The legislature formed a task force during the 2021 session to study pupil weighting factors that determine the tax rates and spending ability of local school districts. This is not the first time that the issue of pupil weighting factors has been discussed or studied.
Under current law, Vermont’s school funding formula includes a fairly limited and modest set of weights that have been in use since before the Act 60 shift to a tax equalization formula. In other words, the weights currently used were determined over 25 years ago for the State’s previous foundation formula financing model. Few people argue that the weights are sufficient or accurate.
In 2018 a legislative study was undertaken via Act 173 found that:
- The current weights for economically disadvantaged students, english language learners and secondary level students should be modified – new cost factors and weights should be incorporated into the equalized pupil calculation and the special education grant should be adjusted for differences and costs across school districts (which by the way are not adequately accounted for under current law).
- Neither the factors considered by the current formula nor the value of the weights reflect contemporary education circumstances.
- Certain existing weights – like population density (rurality) etc. should be increased. However, there is concern that in so doing, it would produce fluctuation in tax rates across the state.
- Some new weights for rurality and poverty should be added.
The general assembly has chosen to develop a phased-in approach to revising the weighting formulas. In this light, the task force that was created in 2021 was asked to recommend an action plan and propose legislation to ensure that all public-school students have equitable access to educational opportunities.
The recommendations from the report:
- How to integrate the weighting calculations with equalized pupil calculations, excess spending threshold, and yield calculations
- How to define a ‘person from an economically deprived background’
- Change the mathematical formula to make it more simplified and transparent
- Change Agency of Education (AOE) statutory powers to ensure all school districts are meeting education quality standards and improving student outcomes and opportunities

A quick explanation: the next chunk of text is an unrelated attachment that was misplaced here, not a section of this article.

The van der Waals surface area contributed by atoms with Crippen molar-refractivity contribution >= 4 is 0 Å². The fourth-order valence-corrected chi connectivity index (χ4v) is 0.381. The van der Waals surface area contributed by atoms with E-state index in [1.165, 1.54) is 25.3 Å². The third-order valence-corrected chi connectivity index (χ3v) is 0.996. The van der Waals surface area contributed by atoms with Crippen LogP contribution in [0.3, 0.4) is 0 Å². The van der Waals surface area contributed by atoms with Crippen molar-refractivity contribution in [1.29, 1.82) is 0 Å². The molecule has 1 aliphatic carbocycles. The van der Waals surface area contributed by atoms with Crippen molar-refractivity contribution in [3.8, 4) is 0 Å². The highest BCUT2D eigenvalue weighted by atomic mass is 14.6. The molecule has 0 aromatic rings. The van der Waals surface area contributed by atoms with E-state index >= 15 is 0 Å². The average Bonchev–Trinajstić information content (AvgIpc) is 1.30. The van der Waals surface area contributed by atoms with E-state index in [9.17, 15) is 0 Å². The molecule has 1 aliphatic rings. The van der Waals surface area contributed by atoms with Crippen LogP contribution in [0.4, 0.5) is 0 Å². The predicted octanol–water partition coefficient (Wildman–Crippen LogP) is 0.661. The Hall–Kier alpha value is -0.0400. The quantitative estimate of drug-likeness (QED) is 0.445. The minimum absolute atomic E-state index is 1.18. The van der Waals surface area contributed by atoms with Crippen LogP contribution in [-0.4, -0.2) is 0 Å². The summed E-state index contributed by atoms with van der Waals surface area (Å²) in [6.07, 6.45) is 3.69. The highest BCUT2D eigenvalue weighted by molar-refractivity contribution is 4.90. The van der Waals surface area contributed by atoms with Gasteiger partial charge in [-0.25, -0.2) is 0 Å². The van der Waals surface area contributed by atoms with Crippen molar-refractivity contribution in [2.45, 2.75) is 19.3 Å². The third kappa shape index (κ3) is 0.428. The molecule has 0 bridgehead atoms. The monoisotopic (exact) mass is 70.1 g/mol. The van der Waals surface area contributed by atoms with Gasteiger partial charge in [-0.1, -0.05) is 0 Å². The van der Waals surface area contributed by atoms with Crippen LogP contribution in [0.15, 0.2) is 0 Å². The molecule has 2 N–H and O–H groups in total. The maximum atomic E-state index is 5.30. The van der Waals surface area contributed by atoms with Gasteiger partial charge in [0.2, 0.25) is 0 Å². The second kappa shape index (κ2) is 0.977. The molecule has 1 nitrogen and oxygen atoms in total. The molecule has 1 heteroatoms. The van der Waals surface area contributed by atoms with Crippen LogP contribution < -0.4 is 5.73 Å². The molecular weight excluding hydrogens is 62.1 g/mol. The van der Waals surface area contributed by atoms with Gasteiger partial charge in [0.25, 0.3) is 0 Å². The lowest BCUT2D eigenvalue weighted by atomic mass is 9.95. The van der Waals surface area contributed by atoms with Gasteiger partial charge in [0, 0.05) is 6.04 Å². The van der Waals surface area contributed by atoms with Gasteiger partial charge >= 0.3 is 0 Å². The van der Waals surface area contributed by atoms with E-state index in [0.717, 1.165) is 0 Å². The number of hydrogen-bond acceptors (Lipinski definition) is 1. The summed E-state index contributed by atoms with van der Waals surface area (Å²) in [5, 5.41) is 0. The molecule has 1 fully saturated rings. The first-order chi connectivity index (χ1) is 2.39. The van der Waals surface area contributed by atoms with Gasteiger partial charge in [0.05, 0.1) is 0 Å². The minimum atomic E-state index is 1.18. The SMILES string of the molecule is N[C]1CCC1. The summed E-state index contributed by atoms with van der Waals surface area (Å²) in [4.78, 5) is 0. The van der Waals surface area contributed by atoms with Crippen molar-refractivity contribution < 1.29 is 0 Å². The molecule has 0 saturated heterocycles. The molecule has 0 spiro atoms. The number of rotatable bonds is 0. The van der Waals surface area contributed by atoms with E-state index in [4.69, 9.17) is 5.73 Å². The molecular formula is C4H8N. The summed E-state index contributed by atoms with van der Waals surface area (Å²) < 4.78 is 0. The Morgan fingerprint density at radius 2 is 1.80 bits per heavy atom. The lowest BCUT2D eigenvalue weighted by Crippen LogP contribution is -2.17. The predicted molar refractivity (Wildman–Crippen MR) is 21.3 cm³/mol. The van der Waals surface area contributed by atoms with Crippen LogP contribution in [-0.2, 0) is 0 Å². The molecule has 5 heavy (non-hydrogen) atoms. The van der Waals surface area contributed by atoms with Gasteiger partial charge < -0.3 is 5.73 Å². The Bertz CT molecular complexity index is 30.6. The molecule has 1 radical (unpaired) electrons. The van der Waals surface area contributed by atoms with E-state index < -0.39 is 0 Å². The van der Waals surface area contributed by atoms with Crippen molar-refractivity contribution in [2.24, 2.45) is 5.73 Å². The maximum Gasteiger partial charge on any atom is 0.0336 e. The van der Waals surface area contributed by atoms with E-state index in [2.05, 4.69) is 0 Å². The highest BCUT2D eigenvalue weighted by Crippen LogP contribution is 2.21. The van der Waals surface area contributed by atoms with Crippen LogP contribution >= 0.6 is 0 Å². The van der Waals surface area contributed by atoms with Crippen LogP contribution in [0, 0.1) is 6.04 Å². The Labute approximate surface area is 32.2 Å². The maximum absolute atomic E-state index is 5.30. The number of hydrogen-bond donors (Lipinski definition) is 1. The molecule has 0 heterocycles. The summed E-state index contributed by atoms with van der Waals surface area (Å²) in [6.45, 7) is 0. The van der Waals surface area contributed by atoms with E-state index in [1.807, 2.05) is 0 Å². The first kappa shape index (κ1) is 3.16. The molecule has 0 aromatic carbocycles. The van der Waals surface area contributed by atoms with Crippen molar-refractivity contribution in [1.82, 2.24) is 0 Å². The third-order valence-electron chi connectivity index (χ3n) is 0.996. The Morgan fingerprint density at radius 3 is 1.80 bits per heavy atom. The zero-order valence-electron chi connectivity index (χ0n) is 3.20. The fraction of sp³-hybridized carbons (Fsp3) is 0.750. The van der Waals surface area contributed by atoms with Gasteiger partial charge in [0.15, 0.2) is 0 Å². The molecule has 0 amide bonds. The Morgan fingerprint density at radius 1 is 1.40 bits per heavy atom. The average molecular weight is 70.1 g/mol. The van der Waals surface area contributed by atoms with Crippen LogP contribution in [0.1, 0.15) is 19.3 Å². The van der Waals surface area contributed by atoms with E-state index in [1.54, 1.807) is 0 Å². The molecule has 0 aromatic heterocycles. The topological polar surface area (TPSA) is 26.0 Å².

- Ease the financial impact on school districts including availability and use of federal funding; consider the relationship between the recommended weights and categorial aid and the changes to special education funding
- Analyze the interaction between the recommended weights, categorical aid and the goals and outcomes of major education initiatives as a way to mitigate the impacts on residential property
- Recommend what to do with the excess spending threshold
There are clear benefits to making the adjustments to the pupil weights recommended and supported in the PWF Report, to achieve greater educational equity cross school districts, school settings, and type of students, a different or hybrid approach may be warranted.
One thing of interest is the requirement that AOE, in collaboration with the Joint Fiscal Office (JFO), create a weighting formula simulator that will allow users to model the proposed changes on all school district tax rates.
The University of Vermont published a report entitled ‘response to questions on model/weight selection’ dated September 8, 2021 which attempted to address questions/concerns about the various models being discussed and the final selection of the pupil weighting formula.
The report identifies the differences between models weighted at the district level vs. school level when reviewing student needs, context enrollment, population density and grade range and the differences in costs for school size and rurality. The report noted that the weights can be applied separately or in combination in an equalized pupil calculation. In the UVM simulation it was assumed that the population density weights would be applied to districts with less than 100 persons per square mile. School size weights would only be applied in districts with less than 50 persons per square mile.
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